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MIT Student’s Artistic Approach to Medical Device Design

A prolific artist, Jessica Xu, apart from Medical Device design, she has explored several media including pen and ink, watercolor, and colored pencil. During her MIT time, she expanded her horizon beyond simple traditional media. Places on campus are turned into works of art. Xu was very eager to focus on matters related to health and Medical Device design at MIT.

She was drawn towards the development of solutions for people to live more independently. While deciding her major, she found her home in mechanical engineering. She says, “I landed on mechanical engineering in particular because I realized I’m much more energized working closely with end users to develop solutions. Because of my background as an artist, I also tend to think in more physical or spatial terms, which made mechanical engineering a good fit.”

In her sophomore year, during fall she enrolled in MIT’s Therapeutic Technology Design and Development Lab as a research assistant. Ellen Roche, the associate professor of mechanical engineering, guided and helped Xu to design a minimally invasive delivery system for a patch that could be used to be placed on a beating heart.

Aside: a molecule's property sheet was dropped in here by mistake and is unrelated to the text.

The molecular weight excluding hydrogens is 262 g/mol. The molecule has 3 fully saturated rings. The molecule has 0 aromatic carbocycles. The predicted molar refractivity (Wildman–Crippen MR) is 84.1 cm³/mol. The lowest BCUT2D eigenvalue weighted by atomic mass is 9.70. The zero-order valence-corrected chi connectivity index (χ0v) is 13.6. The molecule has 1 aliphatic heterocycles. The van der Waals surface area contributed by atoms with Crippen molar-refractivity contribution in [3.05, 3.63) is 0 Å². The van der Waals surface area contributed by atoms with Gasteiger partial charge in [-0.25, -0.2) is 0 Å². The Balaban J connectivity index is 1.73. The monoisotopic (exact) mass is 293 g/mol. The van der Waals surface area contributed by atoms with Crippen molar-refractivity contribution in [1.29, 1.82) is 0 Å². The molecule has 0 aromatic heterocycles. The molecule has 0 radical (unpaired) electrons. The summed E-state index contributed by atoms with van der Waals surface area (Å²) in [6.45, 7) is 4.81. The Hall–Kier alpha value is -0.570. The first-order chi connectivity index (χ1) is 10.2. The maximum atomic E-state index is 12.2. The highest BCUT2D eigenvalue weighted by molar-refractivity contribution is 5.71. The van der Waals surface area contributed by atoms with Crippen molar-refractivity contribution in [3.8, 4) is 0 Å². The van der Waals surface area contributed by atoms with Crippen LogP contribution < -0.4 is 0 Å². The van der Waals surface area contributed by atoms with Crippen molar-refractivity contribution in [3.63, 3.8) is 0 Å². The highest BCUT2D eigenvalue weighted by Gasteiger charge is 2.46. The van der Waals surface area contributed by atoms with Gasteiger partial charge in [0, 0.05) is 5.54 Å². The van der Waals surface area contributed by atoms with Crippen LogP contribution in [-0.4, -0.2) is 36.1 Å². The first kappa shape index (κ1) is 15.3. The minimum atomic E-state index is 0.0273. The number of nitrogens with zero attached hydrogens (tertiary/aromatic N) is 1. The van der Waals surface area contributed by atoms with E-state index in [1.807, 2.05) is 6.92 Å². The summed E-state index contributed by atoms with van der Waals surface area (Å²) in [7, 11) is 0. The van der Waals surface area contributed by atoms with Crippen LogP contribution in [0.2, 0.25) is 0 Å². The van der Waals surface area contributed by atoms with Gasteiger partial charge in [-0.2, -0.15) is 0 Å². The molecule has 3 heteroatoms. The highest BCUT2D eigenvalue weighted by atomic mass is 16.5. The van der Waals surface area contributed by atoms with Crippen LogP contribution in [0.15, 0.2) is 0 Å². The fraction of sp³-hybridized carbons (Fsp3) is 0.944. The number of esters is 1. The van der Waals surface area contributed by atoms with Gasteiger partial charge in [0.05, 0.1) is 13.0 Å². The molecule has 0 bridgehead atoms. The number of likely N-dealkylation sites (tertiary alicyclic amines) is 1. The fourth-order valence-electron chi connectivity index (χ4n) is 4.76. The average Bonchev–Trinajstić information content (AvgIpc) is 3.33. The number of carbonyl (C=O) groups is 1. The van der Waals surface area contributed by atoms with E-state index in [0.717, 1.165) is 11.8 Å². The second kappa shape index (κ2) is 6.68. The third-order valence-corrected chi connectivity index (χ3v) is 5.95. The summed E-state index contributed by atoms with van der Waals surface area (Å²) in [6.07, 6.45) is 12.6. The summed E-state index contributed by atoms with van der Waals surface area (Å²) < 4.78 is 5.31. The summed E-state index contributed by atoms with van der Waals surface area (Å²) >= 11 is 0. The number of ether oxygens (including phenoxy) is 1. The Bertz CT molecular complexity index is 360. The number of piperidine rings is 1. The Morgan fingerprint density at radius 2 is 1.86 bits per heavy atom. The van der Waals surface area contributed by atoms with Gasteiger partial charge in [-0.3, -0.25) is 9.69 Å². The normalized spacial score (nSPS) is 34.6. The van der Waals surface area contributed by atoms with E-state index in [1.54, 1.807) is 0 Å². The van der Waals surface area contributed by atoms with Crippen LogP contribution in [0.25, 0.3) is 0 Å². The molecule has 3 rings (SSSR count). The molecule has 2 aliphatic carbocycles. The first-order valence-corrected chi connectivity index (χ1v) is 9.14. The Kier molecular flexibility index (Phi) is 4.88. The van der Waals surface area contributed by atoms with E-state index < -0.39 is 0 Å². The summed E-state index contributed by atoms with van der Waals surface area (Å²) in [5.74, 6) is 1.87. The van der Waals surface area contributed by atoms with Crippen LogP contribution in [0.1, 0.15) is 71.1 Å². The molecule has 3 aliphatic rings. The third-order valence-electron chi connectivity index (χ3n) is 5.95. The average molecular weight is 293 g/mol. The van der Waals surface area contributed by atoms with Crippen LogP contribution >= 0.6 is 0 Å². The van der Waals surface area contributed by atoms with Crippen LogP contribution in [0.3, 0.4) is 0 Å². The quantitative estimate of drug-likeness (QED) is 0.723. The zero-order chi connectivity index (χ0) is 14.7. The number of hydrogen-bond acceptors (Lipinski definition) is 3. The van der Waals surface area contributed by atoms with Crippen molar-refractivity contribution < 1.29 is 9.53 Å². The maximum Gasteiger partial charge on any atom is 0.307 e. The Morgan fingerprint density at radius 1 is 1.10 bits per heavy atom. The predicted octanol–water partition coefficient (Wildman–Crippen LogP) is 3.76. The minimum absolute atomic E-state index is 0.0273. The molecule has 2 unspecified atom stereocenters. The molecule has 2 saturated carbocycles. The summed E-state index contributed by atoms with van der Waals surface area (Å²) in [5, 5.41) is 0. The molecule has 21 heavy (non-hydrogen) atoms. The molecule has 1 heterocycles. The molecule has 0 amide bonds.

Recently, she also helped to design a delivery tool for an implantable ventilator that actively moves a person’s diaphragm. Roche said, “Jessica is a methodical, creative, and talented engineer and an excellent communicator. She has been an absolute pleasure to work with on these two projects. Her mature understanding of the engineering design process enhanced the devices our team has been working on.”

In the same semester, Jessica started working with Roche to work on therapeutic devices. The project aims to address the lack of wheelchair accessibility in developing regions, especially in countries like India.

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